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Jun 20, 2019 11:56AM - edited Jun 20, 2019 11:58AM by Lisey

Hi All.. I just wanted to clarify that BCO has an article that actually shows there is a longterm survival rate difference for MX vs. Lumpectomy If the patient is YOUNGER. That means, if the patient is young, then MX does increase survival and recurrence rates. I'll find the article and edit it here to repost.

Here it is: https://www.breastcancer.org/research-news/best-su...

It makes sense. I had DENSE breasts and I'm sure if I had only had Lumpectomy, at some point more cells would have turned on me. Density is a factor that increases the odds of BC 5x. So there are many factors to decide LX or MX/BMX.

IF you are young

If your breasts are dense

Type of BC (ILC has been known to be sneaky and pop up quickly)

etc etc.

Oncotype =20, ER 95%, PR 5%, ki67= 30%, Mammoprint = Low, Blueprint = Luminal A!!!! TEs= Iron Bra of Death - not worth all the complications for foobs that I'll never feel. Flat and fealess now. Dx 5/11/2016, IDC, Right, 1cm, Stage IA, Grade 2, 0/6 nodes, ER+/PR+, HER2- Surgery 6/1/2016 Lymph node removal: Sentinel Surgery 6/14/2016 Mastectomy: Left, Right; Reconstruction (left): Tissue expander placement; Reconstruction (right): Tissue expander placement Surgery 7/6/2016 Mastectomy: Left, Right Hormonal Therapy 7/14/2016 Tamoxifen pills (Nolvadex, Apo-Tamox, Tamofen, Tamone)
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Jun 20, 2019 12:07PM - edited Jun 20, 2019 12:09PM by Spoonie77

Lisey thanks for that link. I wish my team had told me about this study while I was deciding on my options, it may have changed my mind. Sobering study IMO.

"After 20 years, overall local recurrence rates (the cancer coming back in the same area of the breast where it was originally diagnosed) were:

        • 18% for women who had lumpectomy (66 women)
        • 6.7% for women who had mastectomy (55 women)


When the researchers looked at the women by age groups, there were some striking differences in local recurrence rates:

        • women 45 or younger who had lumpectomy had a 25% recurrence rate, compared to 11% for women older than 45 who had lumpectomy
        • women 45 or younger who had mastectomy had a 13% recurrence rate, compared to 3% for women older than 45 who had mastectomy


So women 45 and younger diagnosed with early-stage breast cancer had a higher risk of recurrence compared to older women, no matter which surgery they had.


Younger women who had lumpectomy were 60% to 70% more likely to die from breast cancer 20 years after diagnosis compared to women older than 45 who had lumpectomy. Also, younger women who had a local recurrence were twice as likely to have a distant metastasis -- the cancer coming back in a part of the body away from the breast."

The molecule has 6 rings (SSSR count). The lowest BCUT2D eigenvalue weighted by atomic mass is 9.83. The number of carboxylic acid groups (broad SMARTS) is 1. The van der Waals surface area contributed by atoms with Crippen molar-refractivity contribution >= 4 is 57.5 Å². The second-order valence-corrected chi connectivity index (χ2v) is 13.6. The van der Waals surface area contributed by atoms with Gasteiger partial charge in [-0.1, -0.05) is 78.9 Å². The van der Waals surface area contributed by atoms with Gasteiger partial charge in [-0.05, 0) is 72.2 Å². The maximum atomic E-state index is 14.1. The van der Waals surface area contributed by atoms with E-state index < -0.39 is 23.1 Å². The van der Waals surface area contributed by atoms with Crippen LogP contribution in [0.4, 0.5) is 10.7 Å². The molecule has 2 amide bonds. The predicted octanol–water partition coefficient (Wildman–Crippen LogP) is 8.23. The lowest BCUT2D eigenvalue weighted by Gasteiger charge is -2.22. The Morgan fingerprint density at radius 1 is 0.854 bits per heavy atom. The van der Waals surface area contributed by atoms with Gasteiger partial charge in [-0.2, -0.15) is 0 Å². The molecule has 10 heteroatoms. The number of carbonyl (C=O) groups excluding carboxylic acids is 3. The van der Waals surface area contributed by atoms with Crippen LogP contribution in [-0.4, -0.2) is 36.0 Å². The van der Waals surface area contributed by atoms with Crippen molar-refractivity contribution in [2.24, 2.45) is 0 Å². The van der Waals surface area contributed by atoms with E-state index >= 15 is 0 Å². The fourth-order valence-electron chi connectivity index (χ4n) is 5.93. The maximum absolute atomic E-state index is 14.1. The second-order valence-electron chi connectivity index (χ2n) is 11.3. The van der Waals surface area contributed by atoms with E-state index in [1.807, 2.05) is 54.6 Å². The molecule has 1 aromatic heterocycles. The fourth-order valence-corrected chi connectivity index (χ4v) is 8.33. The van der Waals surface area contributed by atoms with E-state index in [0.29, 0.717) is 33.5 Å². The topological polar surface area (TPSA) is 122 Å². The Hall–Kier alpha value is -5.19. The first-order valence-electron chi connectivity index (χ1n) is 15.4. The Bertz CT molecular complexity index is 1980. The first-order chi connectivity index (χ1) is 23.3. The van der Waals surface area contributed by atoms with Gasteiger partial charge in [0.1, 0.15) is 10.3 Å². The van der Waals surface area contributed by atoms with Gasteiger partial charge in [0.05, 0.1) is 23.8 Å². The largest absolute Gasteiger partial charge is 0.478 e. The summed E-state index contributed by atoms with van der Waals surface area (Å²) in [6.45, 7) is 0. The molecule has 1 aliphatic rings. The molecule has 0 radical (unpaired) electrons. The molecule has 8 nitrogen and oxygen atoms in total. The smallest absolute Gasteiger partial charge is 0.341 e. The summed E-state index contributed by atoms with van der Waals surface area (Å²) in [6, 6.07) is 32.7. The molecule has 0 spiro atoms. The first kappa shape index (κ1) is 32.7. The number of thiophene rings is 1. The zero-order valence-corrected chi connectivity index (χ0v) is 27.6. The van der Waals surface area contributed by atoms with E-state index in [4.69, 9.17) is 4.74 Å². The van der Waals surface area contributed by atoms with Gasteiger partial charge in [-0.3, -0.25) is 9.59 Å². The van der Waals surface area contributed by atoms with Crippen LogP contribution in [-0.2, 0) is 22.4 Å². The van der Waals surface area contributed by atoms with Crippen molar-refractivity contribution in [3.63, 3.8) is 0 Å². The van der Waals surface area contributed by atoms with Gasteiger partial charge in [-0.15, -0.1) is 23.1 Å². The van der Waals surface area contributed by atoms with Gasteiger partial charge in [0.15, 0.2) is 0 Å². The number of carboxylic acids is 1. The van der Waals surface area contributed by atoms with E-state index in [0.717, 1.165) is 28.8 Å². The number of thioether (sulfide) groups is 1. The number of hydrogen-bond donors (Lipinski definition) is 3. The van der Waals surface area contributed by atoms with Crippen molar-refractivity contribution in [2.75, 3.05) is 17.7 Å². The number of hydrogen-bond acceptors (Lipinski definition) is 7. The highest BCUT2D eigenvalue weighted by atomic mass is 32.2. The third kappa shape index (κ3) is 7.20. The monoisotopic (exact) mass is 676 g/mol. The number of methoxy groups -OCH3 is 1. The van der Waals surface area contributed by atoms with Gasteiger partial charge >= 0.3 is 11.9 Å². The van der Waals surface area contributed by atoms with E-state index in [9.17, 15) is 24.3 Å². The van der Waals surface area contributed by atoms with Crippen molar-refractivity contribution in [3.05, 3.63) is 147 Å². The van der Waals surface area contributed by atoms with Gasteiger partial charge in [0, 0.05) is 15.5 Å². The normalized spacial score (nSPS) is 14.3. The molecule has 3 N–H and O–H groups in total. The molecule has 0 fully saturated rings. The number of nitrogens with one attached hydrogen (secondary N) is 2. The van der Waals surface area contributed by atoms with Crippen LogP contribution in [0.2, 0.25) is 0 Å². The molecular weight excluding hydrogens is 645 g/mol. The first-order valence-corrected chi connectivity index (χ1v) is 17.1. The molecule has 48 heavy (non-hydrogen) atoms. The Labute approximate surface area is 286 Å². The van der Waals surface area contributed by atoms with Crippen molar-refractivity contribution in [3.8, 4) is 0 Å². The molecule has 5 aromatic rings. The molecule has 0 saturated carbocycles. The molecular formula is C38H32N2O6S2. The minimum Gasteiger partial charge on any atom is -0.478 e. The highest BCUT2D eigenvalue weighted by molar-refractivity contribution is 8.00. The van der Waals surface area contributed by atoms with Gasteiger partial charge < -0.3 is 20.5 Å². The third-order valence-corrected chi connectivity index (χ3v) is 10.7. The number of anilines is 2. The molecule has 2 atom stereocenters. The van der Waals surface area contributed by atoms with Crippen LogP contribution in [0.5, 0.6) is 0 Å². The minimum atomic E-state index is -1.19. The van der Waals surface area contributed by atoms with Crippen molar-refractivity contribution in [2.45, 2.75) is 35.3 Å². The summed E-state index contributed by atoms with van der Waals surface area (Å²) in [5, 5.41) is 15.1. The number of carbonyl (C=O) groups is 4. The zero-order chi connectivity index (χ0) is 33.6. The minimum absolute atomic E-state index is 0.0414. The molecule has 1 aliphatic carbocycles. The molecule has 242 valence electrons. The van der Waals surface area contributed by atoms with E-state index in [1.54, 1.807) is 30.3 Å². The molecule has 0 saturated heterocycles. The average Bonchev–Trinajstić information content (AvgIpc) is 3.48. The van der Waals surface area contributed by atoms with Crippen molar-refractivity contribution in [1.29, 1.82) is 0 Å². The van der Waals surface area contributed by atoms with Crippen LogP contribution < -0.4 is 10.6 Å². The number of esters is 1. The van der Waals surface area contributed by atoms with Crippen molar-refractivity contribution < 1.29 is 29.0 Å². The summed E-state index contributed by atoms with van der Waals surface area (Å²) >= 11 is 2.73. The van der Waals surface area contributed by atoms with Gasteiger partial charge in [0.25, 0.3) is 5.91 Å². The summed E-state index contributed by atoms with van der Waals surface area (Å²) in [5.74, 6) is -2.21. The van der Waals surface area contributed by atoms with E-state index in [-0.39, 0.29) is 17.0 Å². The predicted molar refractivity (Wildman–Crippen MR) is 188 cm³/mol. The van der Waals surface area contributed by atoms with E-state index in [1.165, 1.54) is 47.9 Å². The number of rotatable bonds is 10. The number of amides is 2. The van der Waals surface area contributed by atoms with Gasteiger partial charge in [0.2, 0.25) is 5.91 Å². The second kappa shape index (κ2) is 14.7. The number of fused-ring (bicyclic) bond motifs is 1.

(*the article does note that there are a few limitations inherent in the study*)

Life long "Spoonie". Entered the BC world @41 w/ DX of IDC. DXd @ 42 w/ MS. Treatment: LX/SLNB/RADs. Plan A: 5mg Tamoxifen = 0 QOL. Plan B: Zoladex = Confirmed Allergy. Plan C: Unknown, the journey continues. PS: Not a doctor, just a curious Googler. Dx 7/20/2018, IDC, Left, 3cm, Stage IIA, Grade 2, 0/3 nodes, ER+/PR+, HER2- (FISH) Dx 8/30/2018, DCIS, Left, 1cm, Stage 0, Grade 2 Surgery 8/30/2018 Lumpectomy: Left; Lymph node removal: Left, Sentinel Radiation Therapy 10/1/2018 Whole-breast: Breast, Lymph nodes, Chest wall Hormonal Therapy 3/30/2019 Tamoxifen pills (Nolvadex, Apo-Tamox, Tamofen, Tamone) Hormonal Therapy 7/2/2019 Zoladex (goserelin)
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Jun 20, 2019 01:47PM Lisey wrote:

The study was small.... so there's that. But it still makes sense that if you got one tumor from your breast, the odds are over years and decades another will pop up given genetics we are just now understanding about our bodies. I just wish people would be careful when saying there is no difference in risks between LX and MX, because us younger folks DO have an advantage to get an MX if we plan on living decades. :) All of us can get a recurrence, but given my density and super huge breasts, I'm just glad they are gone.

Also, just another note (having recently gone through this)… Studies are now showing that 70% of all Ovarian cancers start in the tubes, not the ovaries. When I got a hysterectomy, I kept my ovaries but removed my tubes. It gives me better odds of not getting ovarian cancer, all the while staying young and not going into menopause. My surgeon told me her surgery group just started the practice of removing tubes and uterus only last year. It's something to consider for us younger ones on Tamoxifen and dealing with uterine lining issues. Keep your ovaries, lose your tubes. :)